In a Mohonasen High School science class Monday, Jess McIver, a 2005 graduate and research physicist at Caltech, played a brief audio clip. At the end of a low hum, the pitch rose to become a short chirping sound.
That sound, considered the biggest scientific breakthrough of 2016, was the first-ever recorded evidence of gravitational waves, which were sent rippling across the universe after a pair of massive black holes merged into one even larger black hole more than 1.4 billion years ago. That's how long it took the waves to reach fine-tuned detectors in Louisiana and Washington, last year.
"That is the sound of black holes merging," McIver told the students. "That is the symphony of the universe you are hearing ... you guys are standing at the precipice of a brand new field in astronomy; it's an exciting time to be alive."
McIver works as a data analyst on the international research project -- called LIGO -- that detected the waves in September 2015 and released the findings to global scientific fanfare in February. Home for the holidays, McIver spent Monday at Mohonasen, discussing gravitational waves with freshman and sophomore students and teaching a coding class to a dozen girls.
"She's been talking to us about gravity waves since before they were even discovered," Earth sciences teacher Nicole Ozimek told her class, as she introduced McIver.
McIver did her best to explain gravitational waves to the students, who have yet to take physics. She shared her passion for scientific research, which she said grew out of the critical thinking skills and an interest in learning that she cultivated at Mohonasen. Her gravitational wave research has taken her across the globe, to Germany, Korea and Hungary.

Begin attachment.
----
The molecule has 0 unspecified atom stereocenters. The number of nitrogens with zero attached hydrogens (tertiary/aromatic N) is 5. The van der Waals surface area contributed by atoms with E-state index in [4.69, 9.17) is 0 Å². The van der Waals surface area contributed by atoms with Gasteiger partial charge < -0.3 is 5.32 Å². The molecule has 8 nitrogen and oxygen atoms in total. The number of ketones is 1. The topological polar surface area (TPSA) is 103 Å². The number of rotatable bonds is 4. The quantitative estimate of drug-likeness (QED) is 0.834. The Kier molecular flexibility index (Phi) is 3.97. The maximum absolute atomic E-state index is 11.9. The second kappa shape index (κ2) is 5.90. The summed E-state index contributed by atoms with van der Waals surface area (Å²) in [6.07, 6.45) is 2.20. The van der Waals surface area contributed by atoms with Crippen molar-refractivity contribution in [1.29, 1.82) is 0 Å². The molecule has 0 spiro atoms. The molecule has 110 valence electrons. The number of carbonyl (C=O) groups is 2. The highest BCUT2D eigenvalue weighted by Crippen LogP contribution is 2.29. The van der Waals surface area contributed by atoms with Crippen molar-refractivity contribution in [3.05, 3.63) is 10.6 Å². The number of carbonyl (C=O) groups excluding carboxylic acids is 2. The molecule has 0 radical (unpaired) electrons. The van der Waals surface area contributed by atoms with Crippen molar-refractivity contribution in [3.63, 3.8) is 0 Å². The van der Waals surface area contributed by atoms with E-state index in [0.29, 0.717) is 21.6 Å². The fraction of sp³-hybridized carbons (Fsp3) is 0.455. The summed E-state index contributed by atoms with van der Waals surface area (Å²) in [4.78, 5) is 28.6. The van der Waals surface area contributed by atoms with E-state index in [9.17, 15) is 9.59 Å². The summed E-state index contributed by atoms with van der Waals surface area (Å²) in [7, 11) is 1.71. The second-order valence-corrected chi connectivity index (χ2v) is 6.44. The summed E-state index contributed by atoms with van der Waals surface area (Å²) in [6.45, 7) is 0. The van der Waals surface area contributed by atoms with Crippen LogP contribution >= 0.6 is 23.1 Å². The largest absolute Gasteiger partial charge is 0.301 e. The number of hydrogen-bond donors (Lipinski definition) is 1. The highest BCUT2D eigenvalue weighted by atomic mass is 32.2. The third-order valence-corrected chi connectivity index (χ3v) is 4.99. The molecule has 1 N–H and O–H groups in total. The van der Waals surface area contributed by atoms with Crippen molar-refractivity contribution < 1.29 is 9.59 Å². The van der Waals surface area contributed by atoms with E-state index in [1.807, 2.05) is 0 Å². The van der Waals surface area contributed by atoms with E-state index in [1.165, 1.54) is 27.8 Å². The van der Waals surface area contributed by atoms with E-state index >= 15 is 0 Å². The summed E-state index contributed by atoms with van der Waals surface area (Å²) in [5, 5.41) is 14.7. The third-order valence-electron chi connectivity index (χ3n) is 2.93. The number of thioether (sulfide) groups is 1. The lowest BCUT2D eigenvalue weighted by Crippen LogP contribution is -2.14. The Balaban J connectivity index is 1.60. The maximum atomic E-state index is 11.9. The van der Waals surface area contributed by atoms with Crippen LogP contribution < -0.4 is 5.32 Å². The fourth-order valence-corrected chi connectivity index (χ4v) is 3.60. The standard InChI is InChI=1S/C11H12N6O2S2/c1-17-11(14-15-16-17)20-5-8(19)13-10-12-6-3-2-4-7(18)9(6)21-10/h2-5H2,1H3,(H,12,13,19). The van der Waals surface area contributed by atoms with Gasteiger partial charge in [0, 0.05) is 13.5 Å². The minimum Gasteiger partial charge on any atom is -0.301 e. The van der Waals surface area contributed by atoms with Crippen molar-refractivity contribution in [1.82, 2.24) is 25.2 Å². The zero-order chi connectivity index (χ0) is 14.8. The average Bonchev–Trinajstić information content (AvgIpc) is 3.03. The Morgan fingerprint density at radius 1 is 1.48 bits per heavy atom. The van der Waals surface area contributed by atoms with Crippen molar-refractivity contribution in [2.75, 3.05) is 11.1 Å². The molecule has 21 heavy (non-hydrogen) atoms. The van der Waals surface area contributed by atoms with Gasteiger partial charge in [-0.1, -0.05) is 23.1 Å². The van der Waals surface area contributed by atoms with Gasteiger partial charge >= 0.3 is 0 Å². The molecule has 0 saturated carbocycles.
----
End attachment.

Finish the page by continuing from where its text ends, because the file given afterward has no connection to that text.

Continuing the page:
Since the LIGO detectors are back online -- after taking a long break for calibration in the wake of the initial findings -- McIver is on call in case further observations are made. When the detectors made their second big finding in December 2015, McIver was sitting at home for a Christmas dinner with her family. Her mom works in the Mohonasen school district office.
McIver started working on the LIGO project -- LIGO stans for Laser Interferometer Gravitational-Wave Observatory -- as an undergraduate at Syracuse University, where she studied physics and journalism. She earned a doctorate from the University of Massachusetts 1 1/2 years ago and now works on the project at Caltech. She helps watch other sounds that might be interfering with the LIGO detectors, ensuring measurements come from a bona fide astronomical event and not a truck rambling past the sensitive observational devices.
The students asked her a handful of questions about why the detectors aren't fooled by other sounds, what gravitational waves would feel like if they came from something closer to Earth (answer: "not pleasant") and whether she gets frustrated with her work.
McIver also worked with a group of girls who volunteered for a special computer coding workshop. Walking through an introductory HTML tutorial, McIver said she wished she had started coding in high school -- it's a big part of her current work, she said. Once they started, the girls quietly and attentively plowed through the basic coding needed to design a website.
"There's not a specific part of it I like; I just like solving problems," said sophomore Emily Ellers, who is interested in pursuing studies in computer science.
From an educational perspective, McIver's visit was less about gravitational waves and more about showing students that scientific discovery is obtainable.
"The goal is to inspire them and let them see that Dr. McIver was them 10 years ago -- to see this stuff is possible," Ozimek said of the visit.
Joe Betzwieser, who grew up in Clifton Park and graduated from Shenedehowa High School in 1997, also works on the project out of the Livingston, Louisiana- based LIGO observatory.